His widow Sally said: ‘If there had been a hard shoulder, my husband would still be alive.’

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Answering questions over the phone from prison yesterday, Szuba told the hearing he accepted he was driving without paying proper attention, telling a coroner: ‘I have already accepted that at my trial.’  

But he told the inquest: ‘If there had been a hard shoulder on this bit of motorway, the collision would have been avoidable.

‘I would have driven past these two cars as it would be safer and they would have been able to come home safely and I would be able to come back home.’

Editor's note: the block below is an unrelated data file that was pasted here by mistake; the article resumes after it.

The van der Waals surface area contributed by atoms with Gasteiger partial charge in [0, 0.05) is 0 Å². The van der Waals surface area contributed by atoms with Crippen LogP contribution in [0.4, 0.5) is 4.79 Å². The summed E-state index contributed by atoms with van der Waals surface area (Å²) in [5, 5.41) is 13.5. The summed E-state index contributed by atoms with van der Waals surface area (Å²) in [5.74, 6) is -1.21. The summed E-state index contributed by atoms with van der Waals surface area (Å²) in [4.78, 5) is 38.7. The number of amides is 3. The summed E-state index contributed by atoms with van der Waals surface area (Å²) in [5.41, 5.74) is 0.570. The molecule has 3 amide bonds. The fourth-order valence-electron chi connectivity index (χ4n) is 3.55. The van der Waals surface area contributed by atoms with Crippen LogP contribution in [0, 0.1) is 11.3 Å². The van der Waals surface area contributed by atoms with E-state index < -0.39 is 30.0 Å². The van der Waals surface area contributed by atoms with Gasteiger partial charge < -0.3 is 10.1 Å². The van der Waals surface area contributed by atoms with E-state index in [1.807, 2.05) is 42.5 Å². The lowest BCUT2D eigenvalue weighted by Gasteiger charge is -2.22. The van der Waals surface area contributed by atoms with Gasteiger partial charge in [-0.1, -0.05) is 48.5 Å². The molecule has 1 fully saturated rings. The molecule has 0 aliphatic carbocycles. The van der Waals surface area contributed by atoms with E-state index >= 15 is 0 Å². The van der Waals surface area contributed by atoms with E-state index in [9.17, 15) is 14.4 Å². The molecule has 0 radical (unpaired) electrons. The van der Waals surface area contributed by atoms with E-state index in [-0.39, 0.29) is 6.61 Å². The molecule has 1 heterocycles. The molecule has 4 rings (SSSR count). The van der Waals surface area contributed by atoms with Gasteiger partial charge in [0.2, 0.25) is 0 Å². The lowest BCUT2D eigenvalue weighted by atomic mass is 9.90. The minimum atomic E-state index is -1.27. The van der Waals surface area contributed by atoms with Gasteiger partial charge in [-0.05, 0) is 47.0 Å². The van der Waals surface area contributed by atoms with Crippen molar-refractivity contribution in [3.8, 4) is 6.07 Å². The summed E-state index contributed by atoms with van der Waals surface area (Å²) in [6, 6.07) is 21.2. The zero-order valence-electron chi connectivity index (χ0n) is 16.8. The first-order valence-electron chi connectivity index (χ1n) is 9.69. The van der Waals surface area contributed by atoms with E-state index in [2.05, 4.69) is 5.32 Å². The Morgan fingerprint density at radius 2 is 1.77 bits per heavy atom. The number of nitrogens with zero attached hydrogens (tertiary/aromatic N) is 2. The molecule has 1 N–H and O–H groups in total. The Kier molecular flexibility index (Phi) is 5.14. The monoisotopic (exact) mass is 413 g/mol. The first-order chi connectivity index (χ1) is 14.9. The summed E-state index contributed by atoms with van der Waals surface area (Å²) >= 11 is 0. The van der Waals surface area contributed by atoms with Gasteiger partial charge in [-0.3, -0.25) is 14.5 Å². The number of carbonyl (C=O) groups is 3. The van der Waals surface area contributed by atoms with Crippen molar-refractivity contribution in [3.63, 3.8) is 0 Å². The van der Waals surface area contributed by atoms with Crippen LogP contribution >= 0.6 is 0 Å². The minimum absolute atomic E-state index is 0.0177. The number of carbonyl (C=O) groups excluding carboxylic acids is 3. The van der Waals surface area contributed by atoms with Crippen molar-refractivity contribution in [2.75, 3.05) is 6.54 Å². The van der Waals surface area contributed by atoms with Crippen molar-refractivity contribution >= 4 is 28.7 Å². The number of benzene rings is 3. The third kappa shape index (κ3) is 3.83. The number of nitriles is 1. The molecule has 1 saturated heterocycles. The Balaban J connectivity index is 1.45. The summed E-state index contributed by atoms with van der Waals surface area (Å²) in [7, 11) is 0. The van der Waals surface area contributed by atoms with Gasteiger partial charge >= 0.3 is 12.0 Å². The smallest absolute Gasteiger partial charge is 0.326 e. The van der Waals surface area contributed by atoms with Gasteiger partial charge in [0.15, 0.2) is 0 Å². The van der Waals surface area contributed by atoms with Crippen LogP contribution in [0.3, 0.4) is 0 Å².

Almost six minutes passed from the two cars parking on the inside lane to the HGV hitting them at 56mph.

During that time dozens of vehicles went by the blockage safely but no warning signs were displayed on overhead gantries because Highways England was not aware of the accident. 

Szuba told the inquest at Sheffield Town Hall he had only three to five seconds to react, and asked if he would have avoided the crash if he had been paying attention, he said: ‘It’s difficult to say after everything now.’

He also confirmed that he had no specific training in driving on a smart motorway. 

The inquest looked at safety failures on the day of the tragedy. A sensor system to detect traffic problems, known as Midas, would not have worked because passing vehicles did not slow down. 

There was also a flaw in the system for human monitoring of cameras in a regional control centre. 

Max Brown, head of road design for Highways England, said operators monitored a bank of screens but this was ‘not their primary purpose’. 

He also said the point of impact was out of shot of the nearest camera.